In Ghana, we are working with the government to strengthen the education system through the inclusion of the skills demanded in the job market: entrepreneurship, technical skills, science and technology, digital access, access to the fundamentals of numeracy and literacy.
The Mastercard Foundation has recently published a report on secondary education in Africa and how to prepare youth for the jobs of tomorrow. What are the main points of this document that you can share with us?
We have identified seven competencies that are important and should be part of any training curriculum in Africa. In addition to that, we talk about the need for massive training. We estimate Africa has the capacity to generate 10.8 million jobs that will need to be filled. We are also talking about the need to build bridges between technical and general education that go hand in hand nowadays.
In addition, we discuss the adaptability of our governments. In a context of perpetual change, it is important to be able to adapt in order to meet new educational challenges. Finally, we talk about the need for solidarity and free education based on families. This will allow the different governments to offer quality education that is accessible to all.
Should this be free of charge at the primary or secondary level? Because primary education is normally free in many countries.
The focus of our report is on secondary education.
Another important point is the establishment of a dialogue between the private and public sectors, especially between educators and employers. Today, there is a demand that is evolving in parallel with the problem of young people who have been trained but are not ready for employment.
Africa has learned much from this tragedy. The idea that the pandemic could represent an opportunity for the continent to explore new, better, smarter systems is gaining ground. This will require massive investment in technological infrastructure to enable e-learning, e-medicine e-commerce etc.. What is your opinion on this issue?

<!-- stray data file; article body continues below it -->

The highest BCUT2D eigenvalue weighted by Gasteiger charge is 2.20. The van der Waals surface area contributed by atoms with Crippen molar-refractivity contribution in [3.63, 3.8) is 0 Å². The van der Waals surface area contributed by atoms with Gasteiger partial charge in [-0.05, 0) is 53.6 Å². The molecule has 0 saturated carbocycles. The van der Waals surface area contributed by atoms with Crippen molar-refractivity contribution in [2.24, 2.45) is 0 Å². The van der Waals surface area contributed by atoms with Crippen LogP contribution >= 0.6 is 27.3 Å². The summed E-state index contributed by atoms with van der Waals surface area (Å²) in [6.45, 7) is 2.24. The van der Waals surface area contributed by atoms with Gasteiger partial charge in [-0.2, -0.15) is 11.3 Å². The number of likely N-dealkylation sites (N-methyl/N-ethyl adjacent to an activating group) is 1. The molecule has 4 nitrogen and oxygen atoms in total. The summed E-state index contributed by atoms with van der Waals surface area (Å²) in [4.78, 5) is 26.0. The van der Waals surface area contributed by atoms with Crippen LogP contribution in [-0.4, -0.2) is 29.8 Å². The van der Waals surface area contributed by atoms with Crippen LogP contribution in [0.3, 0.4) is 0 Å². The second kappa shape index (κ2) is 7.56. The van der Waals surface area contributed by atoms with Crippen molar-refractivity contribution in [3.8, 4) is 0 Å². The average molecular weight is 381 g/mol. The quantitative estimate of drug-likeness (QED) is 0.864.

I’m going to use an English term – “leapfrog.” That’s what the crisis shows us. African states are aware of this. Honestly, before this crisis, we had rarely seen African states react so quickly to take measures to promote the digitalization of operations, for example. Both states and individuals as well as private institutions are now open to innovation.
You were recently named one of the 100 most influential women on the continent. Tell us more about your journey? And what advice do you have for young girls and women starting their careers?
I spent the first part of my career in the financial sector, in the commercial world and then in private equity. I spent the last ten years in an investment fund before joining the development community. I had a rewarding experience that allowed me to work all over Africa. I have been in South Africa, East Africa, the West and Central regions, which allowed me to see a lot of the continent’s wealth, resilience and the potential of African youth. In terms of advice for young girls and women, I tell them that they have the right to want a family and a career. It’s more than a right, it’s a duty because others have fought to give it to them. I would also tell them that they have to learn how to establish a family and professional network and how to delegate. They will not be able to do this all on their own.
Interview by Amadou Mahtar BA
Transcribed and translated from French by Bacary DABO